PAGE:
Fuel Price Surge Hits UK Drivers: A £5.50 Increase Per Tank

Amidst Rising Costs, Regional Disparities and Retailer Margins Under Scrutiny

Fuel Price Surge Hits UK Drivers: A £5.50 Increase Per Tank

In a troubling development for motorists across the UK, petrol prices have experienced a sharp increase, with the average cost of petrol now 10 pence per litre higher than at the start of 2024. This has added approximately £5.50 to the cost of filling up a standard car tank, pushing the total to over £80.

Rising Costs and Retailer Profits

The latest data from RAC Fuel Watch indicates that the average price of petrol climbed to 149.95 pence per litre last month, approaching the peak price of £1.50 per litre witnessed in November of the previous year. Similarly, diesel prices have climbed, now costing 157.76 pence per litre, a rise of two pence from the previous month.

Simon Williams from the RAC highlighted the issue of increasing retailer margins as a primary cause for the rise, noting a recent resurgence in profit margins despite earlier regulatory warnings. “The Competition and Markets Authority’s concerns seem to have been ignored, leading to consumers facing significantly higher costs at the pump, especially for diesel,” Williams explained.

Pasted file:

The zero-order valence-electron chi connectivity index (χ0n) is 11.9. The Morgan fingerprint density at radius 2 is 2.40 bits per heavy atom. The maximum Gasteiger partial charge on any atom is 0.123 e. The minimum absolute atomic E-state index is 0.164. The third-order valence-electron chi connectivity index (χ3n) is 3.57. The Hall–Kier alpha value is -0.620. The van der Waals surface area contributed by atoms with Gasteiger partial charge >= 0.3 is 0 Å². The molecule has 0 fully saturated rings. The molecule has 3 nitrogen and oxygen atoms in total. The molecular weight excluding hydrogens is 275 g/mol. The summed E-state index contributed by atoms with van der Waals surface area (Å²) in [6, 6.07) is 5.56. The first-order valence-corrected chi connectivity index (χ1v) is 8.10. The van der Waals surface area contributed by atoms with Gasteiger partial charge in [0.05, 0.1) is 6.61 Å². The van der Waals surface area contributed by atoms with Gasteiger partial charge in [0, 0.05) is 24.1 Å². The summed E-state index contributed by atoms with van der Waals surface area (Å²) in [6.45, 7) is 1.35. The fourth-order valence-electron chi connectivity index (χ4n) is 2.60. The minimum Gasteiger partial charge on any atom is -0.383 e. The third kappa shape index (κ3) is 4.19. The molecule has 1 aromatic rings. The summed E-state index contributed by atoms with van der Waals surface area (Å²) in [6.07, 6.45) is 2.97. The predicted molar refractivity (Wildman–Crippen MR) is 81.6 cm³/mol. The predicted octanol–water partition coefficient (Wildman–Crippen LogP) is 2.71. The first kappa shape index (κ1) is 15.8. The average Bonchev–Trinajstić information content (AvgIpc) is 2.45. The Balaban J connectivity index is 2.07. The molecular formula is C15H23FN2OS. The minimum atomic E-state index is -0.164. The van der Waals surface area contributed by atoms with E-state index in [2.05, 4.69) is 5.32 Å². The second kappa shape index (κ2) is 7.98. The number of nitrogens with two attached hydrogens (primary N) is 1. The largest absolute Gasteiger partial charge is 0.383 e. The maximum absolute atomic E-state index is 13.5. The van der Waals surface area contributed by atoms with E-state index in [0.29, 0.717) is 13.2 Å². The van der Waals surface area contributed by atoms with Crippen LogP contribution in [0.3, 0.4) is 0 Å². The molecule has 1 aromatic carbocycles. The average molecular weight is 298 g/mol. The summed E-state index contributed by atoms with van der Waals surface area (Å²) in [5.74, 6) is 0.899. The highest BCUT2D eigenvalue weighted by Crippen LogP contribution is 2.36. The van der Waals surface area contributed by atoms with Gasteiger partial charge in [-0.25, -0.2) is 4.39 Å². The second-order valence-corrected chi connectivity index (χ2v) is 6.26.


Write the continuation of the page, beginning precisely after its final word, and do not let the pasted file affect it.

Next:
Regional Price Variations: A Growing Concern

The disparity in fuel prices across different regions has also been a focal point of concern. It has been reported that fuel prices in Northern Ireland remain consistently five pence cheaper per litre compared to other parts of the UK. Furthermore, there is a considerable variance in pricing among major fuel retailers, with differences as large as 30 pence per litre between the cheapest and most expensive stations.

The Economics Behind Fuel Pricing

The RAC’s analysis has shed light on the composition of petrol pricing, revealing that taxes including fuel duty and VAT constitute 52% of the total cost per litre. With the current average price at 150p per litre, retailers are netting approximately 11.6p per litre, while the government collects nearly 78p in taxes.

This situation is further complicated by what is known as “rocket and feather” pricing, where fuel prices rapidly increase with wholesale prices but decline much more slowly when those costs drop. The RAC advocates for more equitable retailer margins to prevent these abrupt price hikes.

The Impact on Motorists and Calls for Fair Pricing

The relentless rise in fuel prices imposes significant economic strain on UK drivers, many already contending with heightened living costs. The gradual build-up of an extra £5.50 per tank significantly affects those dependent on their vehicles for daily activities. The perception that fuel retailers are ignoring regulatory guidance on profit margins is fostering a sense of exploitation and diminishing trust. This sentiment strains consumer relationships with suppliers and calls into question the efficacy of regulatory bodies to uphold fair market practices.